This is where AI content generation can come in. For those of us who value the power of the written word as a means to connect with others — including customers — on a human level, the idea of tasking AI with writing our content is a bit of a leap. But new AI products on the market are proving their worth, and they offer a much more cost-effective way of producing high quality content on a regular basis, and without having to rely on the availability of your brand’s writers of choice.
The quality lies in the way this tech works. It doesn’t auto-write everything, but writes in collaboration with the human writer; turning your ideas and information into a well-structured, SEO optimized text, and incorporating creative and style elements to make it read very naturally. AI content product Jarvis, for example, has a range of modes to switch between in order to generate the kind of content you’re aiming for; like a ‘storytelling’ mode to communicate brand values with a strong voice, and a ‘blog introduction’ mode to make the opening lines of a blog post punchy and captivating. As a user, you can switch between these different narrative designs within the same piece of writing. The tech was developed with the input of SEO and direct response marketing experts, who taught Jarvis how to write effective content.
Say “Hey!” to Jarvis. Your AI writing assistant makes it fast and easy to write content for your blog, social media, website copy, and more.Writer’s block ha…
A blog post written by this kind of tech is roughly 80% AI, and 20% edited by humans. The AI writer isn’t slowed down by indecision, error, self-doubt, or commitments outside of the job — so the process of creating a piece of writing can be significantly sped up. AI products have access to a huge bank of data to help them create fresh ideas or come up with flipped perspectives on over-done concepts; and multilingual AI means you can write effective content in multiple different languages without having to hire a translator, which could extend the reach of your beauty brand’s content into different international markets.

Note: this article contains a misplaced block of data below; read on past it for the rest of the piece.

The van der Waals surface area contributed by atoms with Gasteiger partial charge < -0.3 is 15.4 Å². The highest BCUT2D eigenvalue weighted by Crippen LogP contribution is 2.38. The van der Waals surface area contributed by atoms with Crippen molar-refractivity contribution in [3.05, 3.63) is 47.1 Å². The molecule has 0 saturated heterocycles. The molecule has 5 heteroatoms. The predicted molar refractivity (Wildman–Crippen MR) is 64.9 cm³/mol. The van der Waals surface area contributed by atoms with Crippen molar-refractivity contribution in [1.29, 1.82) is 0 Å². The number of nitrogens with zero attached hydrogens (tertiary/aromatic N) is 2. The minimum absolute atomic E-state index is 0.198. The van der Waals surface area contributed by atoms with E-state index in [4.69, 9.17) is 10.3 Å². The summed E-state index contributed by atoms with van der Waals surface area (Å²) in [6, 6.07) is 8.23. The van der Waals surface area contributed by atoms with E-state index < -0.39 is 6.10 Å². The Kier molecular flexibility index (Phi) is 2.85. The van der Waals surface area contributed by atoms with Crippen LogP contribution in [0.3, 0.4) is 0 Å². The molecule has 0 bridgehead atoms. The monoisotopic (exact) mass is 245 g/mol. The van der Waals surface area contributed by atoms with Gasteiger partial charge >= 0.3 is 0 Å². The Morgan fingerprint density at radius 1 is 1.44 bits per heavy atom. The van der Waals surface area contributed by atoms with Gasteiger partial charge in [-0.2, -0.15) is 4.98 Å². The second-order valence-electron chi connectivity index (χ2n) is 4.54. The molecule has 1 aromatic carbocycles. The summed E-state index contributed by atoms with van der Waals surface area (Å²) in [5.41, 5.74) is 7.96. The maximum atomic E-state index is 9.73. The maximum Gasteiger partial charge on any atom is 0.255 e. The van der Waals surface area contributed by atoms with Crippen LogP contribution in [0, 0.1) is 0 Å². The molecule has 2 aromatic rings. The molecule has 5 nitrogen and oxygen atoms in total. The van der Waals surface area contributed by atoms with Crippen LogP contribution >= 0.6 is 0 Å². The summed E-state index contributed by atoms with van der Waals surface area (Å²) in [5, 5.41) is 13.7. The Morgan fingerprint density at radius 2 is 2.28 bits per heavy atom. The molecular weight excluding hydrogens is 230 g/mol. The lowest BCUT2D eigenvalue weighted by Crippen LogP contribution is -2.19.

How Does AI-Generated Content Compare To Human Writing?
I’ll be the first to say that AI-generated content probably isn’t appropriate for every situation. But for product education and brand messaging that’s based on clear information, and that has a clearly defined goal (to acquire clicks, customers, or convert sales), this tech could be a game-changer. And if you look at content examples from Jarvis, it’s evident that although the content might be written by a robot, it doesn’t read as robotic.
According to Forbes, renowned media outlets including The New York Times and Reuters already use AI to generate some of their digital content — and far from being steadfastly formulaic, AI is now capable of writing creative work; even poetry, and novels. One AI-generated novel, The Day A Computer Writes A Novel, made it past the first round of selection for a national literature prize in Japan in 2016; meaning it managed to convince literary judges that it was worthy of merit alongside novels written by conscious human beings.
And if AI can write a novel, I’m confident it can help beauty brands write on-point content for ecommerce sites and social media. Indeed, some brands are already doing this; probably more than we know, as AI providers like Jarvis note that their collaborations with big cosmetics names are usually kept out of the public press, for ‘commercial reasons’.
So, to the real question: did I write this with AI? No, not this time. But if I was writing content to convert sales for a beauty brand, instead of articles to help beauty brands stay ahead of the market and maximize their impact then…yes, I’d definitely consider AI. The tech today is more than capable, and it has the potential to help brands make their messaging more consistent, concise, effective — and expand their reach without increasing their content spend.